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Sustainability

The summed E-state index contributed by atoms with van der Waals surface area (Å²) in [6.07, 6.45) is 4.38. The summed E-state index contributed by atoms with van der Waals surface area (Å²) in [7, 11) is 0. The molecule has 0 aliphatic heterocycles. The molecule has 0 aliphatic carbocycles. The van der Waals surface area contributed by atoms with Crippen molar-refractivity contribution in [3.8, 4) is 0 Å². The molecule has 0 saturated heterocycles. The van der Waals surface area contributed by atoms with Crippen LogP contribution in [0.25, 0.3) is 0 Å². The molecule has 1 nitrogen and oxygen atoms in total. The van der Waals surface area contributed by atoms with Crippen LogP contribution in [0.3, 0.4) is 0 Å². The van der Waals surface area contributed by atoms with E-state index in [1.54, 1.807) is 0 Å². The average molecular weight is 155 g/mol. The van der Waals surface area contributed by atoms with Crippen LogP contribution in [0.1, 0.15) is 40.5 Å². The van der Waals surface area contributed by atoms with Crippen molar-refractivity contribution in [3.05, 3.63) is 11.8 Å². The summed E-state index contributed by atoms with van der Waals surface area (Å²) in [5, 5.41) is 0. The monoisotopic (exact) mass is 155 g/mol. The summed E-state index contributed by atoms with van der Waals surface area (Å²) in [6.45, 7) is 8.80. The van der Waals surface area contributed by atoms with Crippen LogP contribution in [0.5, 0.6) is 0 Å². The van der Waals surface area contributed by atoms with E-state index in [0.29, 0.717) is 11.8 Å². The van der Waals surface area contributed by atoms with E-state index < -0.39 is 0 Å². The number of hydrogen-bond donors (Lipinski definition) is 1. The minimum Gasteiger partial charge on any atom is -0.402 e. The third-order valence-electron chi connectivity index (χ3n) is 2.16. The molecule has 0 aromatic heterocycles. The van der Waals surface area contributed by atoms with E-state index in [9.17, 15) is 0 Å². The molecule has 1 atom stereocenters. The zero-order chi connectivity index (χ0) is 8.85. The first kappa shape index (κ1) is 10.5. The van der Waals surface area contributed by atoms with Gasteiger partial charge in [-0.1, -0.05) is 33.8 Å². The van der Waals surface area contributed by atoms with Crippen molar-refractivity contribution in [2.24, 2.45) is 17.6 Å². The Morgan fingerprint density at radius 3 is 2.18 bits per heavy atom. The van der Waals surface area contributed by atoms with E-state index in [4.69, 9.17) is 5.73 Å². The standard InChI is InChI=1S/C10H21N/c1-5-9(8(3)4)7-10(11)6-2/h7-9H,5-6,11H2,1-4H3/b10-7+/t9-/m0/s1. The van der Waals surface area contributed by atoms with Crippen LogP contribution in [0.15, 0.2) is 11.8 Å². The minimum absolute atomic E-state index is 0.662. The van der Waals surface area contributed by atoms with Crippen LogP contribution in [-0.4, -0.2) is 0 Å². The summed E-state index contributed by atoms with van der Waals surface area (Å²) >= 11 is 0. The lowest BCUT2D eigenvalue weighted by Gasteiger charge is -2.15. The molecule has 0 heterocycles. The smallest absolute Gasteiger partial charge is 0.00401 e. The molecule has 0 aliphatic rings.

The term “sustainability” is multifaceted and can be applied in many different areas and interpreted in various ways. According to the Brundtland Report (1987), sustainability can be described as follows: Meeting the needs of the present without compromising the ability of future generations to meet their needs. The concept of sustainability consists of the three pillars of economy, environment and social affairs. The economic, social and environmental processes are interconnected, so that the actions of public and private actors cannot be regarded as isolated, but rather there is an interrelation between the three dimensions. The term “sustainable development” is also common. It means more than just environmental protection. To satisfy our material and immaterial needs, it requires economic well-being and a society based on solidarity. Sustainable development requires a long-term structural change in our economic and social system with the aim of reducing the consumption of the environment and resources to a sustainable level while maintaining economic performance and social cohesion. As far as companies and investors are concerned, the principle of sustainability should encourage them to make decisions with regard to environmental, social and human impacts in the long term, rather than focusing on short-term profits or benefits. This applies to companies and states as well as to individuals. For example, companies can achieve their sustainability goals by reducing their emissions, lowering their energy consumption, making their supply chain fairer and greener, and ensuring that waste is disposed of properly and with as little carbon as possible. The restructuring towards sustainable production is, however, usually complex and costly. Nevertheless, by basing decisions on longer time horizons, some of the higher investments, for example in efficiency and renewable sources, will pay off.

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